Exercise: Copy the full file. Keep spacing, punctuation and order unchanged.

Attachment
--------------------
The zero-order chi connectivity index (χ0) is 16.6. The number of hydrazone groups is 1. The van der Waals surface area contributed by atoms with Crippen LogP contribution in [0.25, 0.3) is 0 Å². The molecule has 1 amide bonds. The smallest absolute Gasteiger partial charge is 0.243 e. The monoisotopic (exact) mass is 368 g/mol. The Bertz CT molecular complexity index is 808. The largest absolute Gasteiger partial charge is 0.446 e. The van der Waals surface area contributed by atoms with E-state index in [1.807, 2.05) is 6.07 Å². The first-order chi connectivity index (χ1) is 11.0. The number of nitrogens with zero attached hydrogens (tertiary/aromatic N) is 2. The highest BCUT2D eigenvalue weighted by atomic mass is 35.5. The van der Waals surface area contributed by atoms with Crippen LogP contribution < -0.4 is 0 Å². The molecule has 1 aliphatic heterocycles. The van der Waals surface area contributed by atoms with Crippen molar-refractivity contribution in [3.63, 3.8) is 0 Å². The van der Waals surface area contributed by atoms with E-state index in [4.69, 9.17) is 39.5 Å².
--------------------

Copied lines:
The zero-order chi connectivity index (χ0) is 16.6. The number of hydrazone groups is 1. The van der Waals surface area contributed by atoms with Crippen LogP contribution in [0.25, 0.3) is 0 Å². The molecule has 1 amide bonds. The smallest absolute Gasteiger partial charge is 0.243 e. The monoisotopic (exact) mass is 368 g/mol. The Bertz CT molecular complexity index is 808. The largest absolute Gasteiger partial charge is 0.446 e. The van der Waals surface area contributed by atoms with E-state index in [1.807, 2.05) is 6.07 Å². The first-order chi connectivity index (χ1) is 11.0. The number of nitrogens with zero attached hydrogens (tertiary/aromatic N) is 2. The highest BCUT2D eigenvalue weighted by atomic mass is 35.5. The van der Waals surface area contributed by atoms with Crippen LogP contribution < -0.4 is 0 Å². The molecule has 1 aliphatic heterocycles. The van der Waals surface area contributed by atoms with Crippen molar-refractivity contribution in [3.63, 3.8) is 0 Å². The van der Waals surface area contributed by atoms with E-state index in [4.69, 9.17) is 39.5 Å².